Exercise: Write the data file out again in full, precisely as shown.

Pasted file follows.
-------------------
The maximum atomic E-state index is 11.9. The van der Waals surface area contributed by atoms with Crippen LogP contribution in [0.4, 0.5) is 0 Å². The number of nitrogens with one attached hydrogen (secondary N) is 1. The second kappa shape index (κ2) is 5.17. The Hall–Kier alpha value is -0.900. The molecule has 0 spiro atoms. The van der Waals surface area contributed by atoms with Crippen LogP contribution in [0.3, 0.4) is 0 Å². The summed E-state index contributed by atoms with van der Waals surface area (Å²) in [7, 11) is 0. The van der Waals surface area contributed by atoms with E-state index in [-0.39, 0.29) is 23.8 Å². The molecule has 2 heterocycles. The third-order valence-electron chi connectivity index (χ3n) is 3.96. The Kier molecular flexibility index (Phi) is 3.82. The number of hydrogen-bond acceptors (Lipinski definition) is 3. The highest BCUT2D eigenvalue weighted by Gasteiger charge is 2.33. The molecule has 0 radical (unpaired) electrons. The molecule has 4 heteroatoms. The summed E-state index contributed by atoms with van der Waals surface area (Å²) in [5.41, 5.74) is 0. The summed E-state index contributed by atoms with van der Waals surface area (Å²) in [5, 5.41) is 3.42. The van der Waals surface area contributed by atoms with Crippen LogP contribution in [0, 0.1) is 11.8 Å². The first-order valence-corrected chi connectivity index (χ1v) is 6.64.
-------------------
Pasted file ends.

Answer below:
The maximum atomic E-state index is 11.9. The van der Waals surface area contributed by atoms with Crippen LogP contribution in [0.4, 0.5) is 0 Å². The number of nitrogens with one attached hydrogen (secondary N) is 1. The second kappa shape index (κ2) is 5.17. The Hall–Kier alpha value is -0.900. The molecule has 0 spiro atoms. The van der Waals surface area contributed by atoms with Crippen LogP contribution in [0.3, 0.4) is 0 Å². The summed E-state index contributed by atoms with van der Waals surface area (Å²) in [7, 11) is 0. The van der Waals surface area contributed by atoms with E-state index in [-0.39, 0.29) is 23.8 Å². The molecule has 2 heterocycles. The third-order valence-electron chi connectivity index (χ3n) is 3.96. The Kier molecular flexibility index (Phi) is 3.82. The number of hydrogen-bond acceptors (Lipinski definition) is 3. The highest BCUT2D eigenvalue weighted by Gasteiger charge is 2.33. The molecule has 0 radical (unpaired) electrons. The molecule has 4 heteroatoms. The summed E-state index contributed by atoms with van der Waals surface area (Å²) in [5.41, 5.74) is 0. The summed E-state index contributed by atoms with van der Waals surface area (Å²) in [5, 5.41) is 3.42. The van der Waals surface area contributed by atoms with Crippen LogP contribution in [0, 0.1) is 11.8 Å². The first-order valence-corrected chi connectivity index (χ1v) is 6.64.